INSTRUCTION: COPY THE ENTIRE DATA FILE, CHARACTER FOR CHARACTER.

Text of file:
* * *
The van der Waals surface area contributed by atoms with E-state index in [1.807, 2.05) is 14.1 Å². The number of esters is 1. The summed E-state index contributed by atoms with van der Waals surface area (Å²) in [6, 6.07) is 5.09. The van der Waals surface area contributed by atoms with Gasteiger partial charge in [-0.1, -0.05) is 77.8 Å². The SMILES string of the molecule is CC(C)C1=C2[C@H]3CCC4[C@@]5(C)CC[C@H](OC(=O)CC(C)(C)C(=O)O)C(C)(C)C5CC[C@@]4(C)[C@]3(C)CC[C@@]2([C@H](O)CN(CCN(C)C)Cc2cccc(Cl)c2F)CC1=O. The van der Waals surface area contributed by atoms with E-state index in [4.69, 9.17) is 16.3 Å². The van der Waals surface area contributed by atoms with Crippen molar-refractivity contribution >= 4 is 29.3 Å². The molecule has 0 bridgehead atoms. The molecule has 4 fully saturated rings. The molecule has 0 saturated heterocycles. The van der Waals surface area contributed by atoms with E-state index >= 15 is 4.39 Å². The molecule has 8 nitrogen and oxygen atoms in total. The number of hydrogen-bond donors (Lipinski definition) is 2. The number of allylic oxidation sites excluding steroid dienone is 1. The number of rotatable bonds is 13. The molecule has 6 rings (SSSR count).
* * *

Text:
The van der Waals surface area contributed by atoms with E-state index in [1.807, 2.05) is 14.1 Å². The number of esters is 1. The summed E-state index contributed by atoms with van der Waals surface area (Å²) in [6, 6.07) is 5.09. The van der Waals surface area contributed by atoms with Gasteiger partial charge in [-0.1, -0.05) is 77.8 Å². The SMILES string of the molecule is CC(C)C1=C2[C@H]3CCC4[C@@]5(C)CC[C@H](OC(=O)CC(C)(C)C(=O)O)C(C)(C)C5CC[C@@]4(C)[C@]3(C)CC[C@@]2([C@H](O)CN(CCN(C)C)Cc2cccc(Cl)c2F)CC1=O. The van der Waals surface area contributed by atoms with E-state index in [4.69, 9.17) is 16.3 Å². The van der Waals surface area contributed by atoms with Crippen molar-refractivity contribution >= 4 is 29.3 Å². The molecule has 0 bridgehead atoms. The molecule has 4 fully saturated rings. The molecule has 0 saturated heterocycles. The van der Waals surface area contributed by atoms with E-state index >= 15 is 4.39 Å². The molecule has 8 nitrogen and oxygen atoms in total. The number of hydrogen-bond donors (Lipinski definition) is 2. The number of allylic oxidation sites excluding steroid dienone is 1. The number of rotatable bonds is 13. The molecule has 6 rings (SSSR count).